\frac{1}{N_0}\sum_{r=0}^{N_0-1} F_r e^{j2\pi rk/N_0}.}
\end{displaymath} (2)
The transform pair is sometimes represented as

\begin{displaymath}f_k \Leftrightarrow F_r
\end{displaymath}

or
\begin{displaymath}F_r = \Fc[f_k]
\end{displaymath}

Note the interesting parallels between these transforms and the F.T.s we have already seen:

  1. In going from the time domain ( $k$ ) to the frequency domain ( $r$ ), the exponential term in the summation has a negative sign.
  2. In going from the frequency domain to the time domain, the exponential term has a positive sign, and the summation is multiplied by a normalizing factor, $1/N_0$ in this case.
It should be pointed out that while the sampling processing introduces possible aliasing and spectral leakage problems, the actual transform pair given above is exact .

Let us connect the definition given above with the conventional Fourier transform (noting where approximations are made). The sampled signal can be written as

\begin{displaymath}\fbar(t) = \sum_{k=0}^{N_0-1} f(kT) \delta(t-kT)
\end{displaymath}

(time limited). The Fourier transform of this signal is
\begin{displaymath}\Fbar(\omega) = \sum_{k=0}^{N_0-1} f(kT) e^{-j k \omega T}
\end{displaymath}

If we neglect the aliasing , over the interval $\vert\omega\vert <
\omega_s/2$ by the sampling theorem we have
\begin{displaymath}\Fbar(\omega) = \frac{1}{T} F(\omega).
\end{displaymath}

Hence
\begin{displaymath}F(\omega) = T \Fbar(\omega) = T \sum_{k=0}^{N_0-1} f(kT) e^{-j
k \omega T} \qquad \vert\omega\vert < \vert\omega_s\vert/2
\end{displaymath}

Sampling this now we obtain
\begin{displaymath}F_r = F(r\omega_0) = T \sum_{k=0}^{N_0-1} f(kT) e^{-j k r \omega_0
T}
\end{displaymath}

Let $\omega_0 T = \Omega_0$ ; then
\begin{displaymath}\Omega_0 = \omega_0 T = 2 \pi F_0 T = 2 \pi/N_0
\end{displaymath}

By our definition, $T f(kT) = f_k$ . Putting these definitions together we find

\begin{displaymath}F_r = \sum_{k=0}^{N_0-1} f_k e^{-jr \Omega_0 k}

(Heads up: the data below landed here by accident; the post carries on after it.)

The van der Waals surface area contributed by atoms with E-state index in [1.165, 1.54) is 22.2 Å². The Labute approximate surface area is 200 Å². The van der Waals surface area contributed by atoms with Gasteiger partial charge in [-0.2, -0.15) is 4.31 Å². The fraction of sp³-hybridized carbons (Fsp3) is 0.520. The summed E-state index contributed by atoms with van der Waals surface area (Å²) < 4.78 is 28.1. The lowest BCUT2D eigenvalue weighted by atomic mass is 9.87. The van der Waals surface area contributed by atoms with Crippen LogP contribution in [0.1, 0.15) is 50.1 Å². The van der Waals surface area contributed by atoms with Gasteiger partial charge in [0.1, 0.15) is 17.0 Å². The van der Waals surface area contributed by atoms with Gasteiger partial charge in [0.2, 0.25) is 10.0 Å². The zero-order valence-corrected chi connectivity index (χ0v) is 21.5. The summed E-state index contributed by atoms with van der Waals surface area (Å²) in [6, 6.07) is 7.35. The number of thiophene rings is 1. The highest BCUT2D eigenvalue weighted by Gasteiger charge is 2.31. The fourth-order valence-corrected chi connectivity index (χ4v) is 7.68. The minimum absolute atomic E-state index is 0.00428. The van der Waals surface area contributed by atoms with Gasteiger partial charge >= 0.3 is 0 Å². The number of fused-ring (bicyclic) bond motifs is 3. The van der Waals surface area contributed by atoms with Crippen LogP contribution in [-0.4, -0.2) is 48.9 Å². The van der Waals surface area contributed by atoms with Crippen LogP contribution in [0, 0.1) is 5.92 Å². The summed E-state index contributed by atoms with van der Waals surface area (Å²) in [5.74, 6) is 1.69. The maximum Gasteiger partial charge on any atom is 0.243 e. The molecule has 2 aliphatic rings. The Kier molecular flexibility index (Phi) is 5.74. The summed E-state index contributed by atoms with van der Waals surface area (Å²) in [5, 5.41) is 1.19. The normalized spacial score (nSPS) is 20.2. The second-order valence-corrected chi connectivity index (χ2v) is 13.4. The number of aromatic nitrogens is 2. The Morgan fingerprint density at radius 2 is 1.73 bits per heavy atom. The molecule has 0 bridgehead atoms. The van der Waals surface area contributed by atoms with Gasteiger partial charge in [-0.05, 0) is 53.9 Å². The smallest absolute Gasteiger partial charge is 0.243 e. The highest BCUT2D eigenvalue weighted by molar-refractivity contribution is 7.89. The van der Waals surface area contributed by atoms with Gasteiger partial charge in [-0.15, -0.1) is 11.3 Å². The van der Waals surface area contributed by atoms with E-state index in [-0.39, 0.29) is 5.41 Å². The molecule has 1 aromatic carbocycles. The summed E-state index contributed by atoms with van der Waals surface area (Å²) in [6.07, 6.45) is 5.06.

\end{displaymath}

We conclude that, except for aliasing, the DFT represents a sampled version of the FT.

Taking the last expression for $F_r$ , multiply by $e^{jm\Omega_0 r}$ and sum:

\begin{displaymath}\sum_{r=0}^{N_0-1} F_r e^{j m \Omega_0 r} = \sum_{r=0}^{N_0-1}
\sum_{k=0}^{N_0-1} f_k e^{-jk \Omega_0 k} e^{j m \Omega_0 r}
\end{displaymath}

We find (how?) that
\begin{displaymath}\sum_{r=0}^{N_0-1} e^{j(m-k)\Omega_0 r} =
\begin{cases}
N_0 & k = m \mod N_0 \\
0 & \text{otherwise}
\end{cases}\end{displaymath}

Hence the sum collapses, and we get the desired result.

The value $F_r$ is said to provide information about the $r$ th frequency ``bin''. It corresponds to a Hertz frequency of

\begin{displaymath}\boxed{f = r\Omega_0/2\pi = r f_0 = r/T_0 = r\frac{F_s}{N_0}} \end{displaymath}

Take some examples:

\begin{displaymath}r=0 \rightarrow f = 0 \end{displaymath}

\begin{displaymath}r=1 \rightarrow f= F_s/N_0 = \frac{1}{T_0}. \end{displaymath}

(This is the frequency resolution .)

\begin{displaymath}r=N_0/2 \rightarrow f=F_s/2. \end{displaymath}

(This is the maximum representable frequency.) The number of points in the DFT can be written as

\begin{displaymath}N_0 = \frac{T_0}{T}, \end{displaymath}

where $T_0$ relates to the sampling rate in the frequency domain, and $T$ relates to the sampling rate in the time domain. Observe that to increase the frequency resolution, the number of points of data $N_0$ must be increased. We can increase $N_0$ and improve the frequency resolution by increasing $T_0$ (taking more data), which amounts to taking samples closer together in frequency, $f_0 = 1/T_0$ , or by taking samples faster in time (increasing the sampling rate).

Note: The book defined the transform in terms of $f_k
= Tf(kT)$ . In practice, the FFT routines simply deal with the data $f_k$ ; they don't worry about whether it is scaled or not. Since the effect of the scaling by $T$ is to simply scale the transform, in applications it is not common to worry about the scaling either.
\begin{example}A signal $f(t)$ has a duration of 2 ms and an essential
bandwidt...
...liasing, or increasing $T_0$, which would increase
the resolution.
\end{example}
Note that zero padding cannot replace any information that is not already present in the signal. It simply refines the sampling of the spectrum that is already present.

Copyright 2008, by the Contributing Authors. Cite/attribute Resource . admin. (2006, June 07). Lecture 9: The DFT. Retrieved January 07, 2011, from Free Online Course Materials — USU OpenCourseWare Web site: http://ocw.usu.edu/Electrical_and_Computer_Engineering/Signals_and_Systems/9_1node1.html. This work is licensed under a Creative Commons License Creative Commons License